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Monday, October 11, 2004 - 3:51amSanction this postReply
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Thanks, Orion. I hadn't heard of this. Horowitz is one of my favorite iconoclasts.



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Monday, October 11, 2004 - 9:13amSanction this postReply
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"... the most important issue of our time ... "

Orion, I have a problem with those words (as you may have expected). Are they your words, or are they part of another "popular" review?

I also extend an invitation for comments from anyone, anyone who thinks that Islam (and the increase in "the right kind" of Statism needed to defeat it) is indeed the most important issue for the self-interest of individual Americans.

Ed



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Monday, October 11, 2004 - 10:45amSanction this postReply
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Ed,

Most of the time, whenever I post a book, I check to see if there's an available book description already included.  If there is, and I like the way it reads, I just use it instead of trying to think of something clever to say.

In this case, I just used the book description already on the book.




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Tuesday, October 12, 2004 - 3:57pmSanction this postReply
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My apologies, but I must disagree with, or at least seriously qualify, the manner in which Horowitz as portrayed here continuously categorizes the entire Left in this manner.

When I was a used book dealer, I read a great deal of the Nation, which I could pick up free at the local library, and while most writers were very critical of American foreign policy towards the Middle East, at least half of those who wrote on the subject did not hesitate to criticize the repressiveness in most Islamic societies.  (BTW, I think American foreign policy is a colossal stupidity myself, but another time)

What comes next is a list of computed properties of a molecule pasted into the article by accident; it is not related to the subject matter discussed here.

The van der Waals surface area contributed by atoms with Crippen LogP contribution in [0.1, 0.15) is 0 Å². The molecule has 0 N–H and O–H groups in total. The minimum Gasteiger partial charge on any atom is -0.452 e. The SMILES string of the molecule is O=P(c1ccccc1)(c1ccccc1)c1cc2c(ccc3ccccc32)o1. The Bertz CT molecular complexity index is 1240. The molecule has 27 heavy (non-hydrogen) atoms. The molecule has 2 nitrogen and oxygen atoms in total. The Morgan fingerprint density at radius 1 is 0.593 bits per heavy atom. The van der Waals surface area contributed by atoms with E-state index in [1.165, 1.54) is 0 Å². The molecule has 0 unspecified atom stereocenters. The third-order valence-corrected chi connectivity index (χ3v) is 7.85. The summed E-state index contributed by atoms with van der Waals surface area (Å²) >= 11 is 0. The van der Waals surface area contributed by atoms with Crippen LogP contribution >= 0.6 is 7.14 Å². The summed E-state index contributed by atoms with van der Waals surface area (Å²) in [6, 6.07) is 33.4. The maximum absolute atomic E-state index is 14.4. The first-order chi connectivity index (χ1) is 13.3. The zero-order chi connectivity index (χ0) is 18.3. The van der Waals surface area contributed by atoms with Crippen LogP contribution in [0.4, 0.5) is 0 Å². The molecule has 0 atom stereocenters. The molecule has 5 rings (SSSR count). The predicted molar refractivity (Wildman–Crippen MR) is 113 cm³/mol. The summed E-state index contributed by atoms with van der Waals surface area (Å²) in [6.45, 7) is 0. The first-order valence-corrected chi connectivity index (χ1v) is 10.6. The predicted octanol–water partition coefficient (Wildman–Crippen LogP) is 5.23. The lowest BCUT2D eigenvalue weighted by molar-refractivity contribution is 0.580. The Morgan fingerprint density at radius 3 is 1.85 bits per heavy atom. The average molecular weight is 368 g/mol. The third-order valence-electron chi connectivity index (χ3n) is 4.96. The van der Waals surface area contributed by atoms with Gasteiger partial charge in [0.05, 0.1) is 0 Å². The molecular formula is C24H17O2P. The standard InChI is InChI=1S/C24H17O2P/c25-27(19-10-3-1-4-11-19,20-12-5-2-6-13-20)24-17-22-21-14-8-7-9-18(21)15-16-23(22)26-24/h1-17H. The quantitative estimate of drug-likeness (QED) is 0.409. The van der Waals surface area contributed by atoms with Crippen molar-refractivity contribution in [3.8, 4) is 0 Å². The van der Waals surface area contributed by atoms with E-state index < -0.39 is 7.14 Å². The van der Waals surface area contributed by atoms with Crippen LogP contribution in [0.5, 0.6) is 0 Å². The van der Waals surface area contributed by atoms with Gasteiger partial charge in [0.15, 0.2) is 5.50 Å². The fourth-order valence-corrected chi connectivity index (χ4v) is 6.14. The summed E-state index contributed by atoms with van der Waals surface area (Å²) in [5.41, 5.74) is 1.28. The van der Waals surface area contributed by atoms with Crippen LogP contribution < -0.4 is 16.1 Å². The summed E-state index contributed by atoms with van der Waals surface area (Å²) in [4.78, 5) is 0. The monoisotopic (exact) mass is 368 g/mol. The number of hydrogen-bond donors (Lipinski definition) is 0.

I'm currently reading a book titled Sacred Pleasure by a feminist in good standing with the serious feminist left.  I have mixed reactions to the work's thesis, which contrast a 'dominator' and 'partnership' model of sexuality, which does rightly criticize patriarchal conceptions of sex but posits a universalist and humanistic but touchy-feely and reifies sexuality as a pre-patriarchal ideal to return to.  But when it discusses various cultures, it is *anything* but unwilling to bring rational criticism to various cultures, and Islamic societies fare particularly badly.

I myself am not saying the Left is perfect, but I think the culture wars have engendered mutual distortions in both the 'Western' and multiculturalist camps, and both see the worst of the other.  The best visiphiles (including, I bow in respect, most Objectivists) are advocating a universal, Enlightenment reason which should not bear the name of a historical culture and which should critically appreciate all cultures; the worst are ethnocentrists and bigots.  Similarly, the worst visiphobes want to level judgment of all cultures to a minimum to protect irrational parochialisms from rational criticism.  But the best visiphobes are cosmopolitans who want not to level but to raise and educate our gates to the equal heights, in different places, of many of the world's cultures, present and past.

I myself see no irrationality in cultivating an appreciation for greatnesses outside of one's own culture, not do I see provinciality in adopting those excellences that were developed in one's own.  Most of us reflect first and foremost the excellences and blindnesses of our inheritance.  This seems a good reason to value a *critical* diversity and to presume that with humans beings everywhere possessing the same range of reason and passion, that there have been many wonders of many times.

Someone like Horowitz, given his record, is not encouraging such experiences.

Why not a multiculturalism that takes Lessing and Herodotus as its keynotes instead of Fish and Rorty?

Jeanine Ring
{))(*)((}




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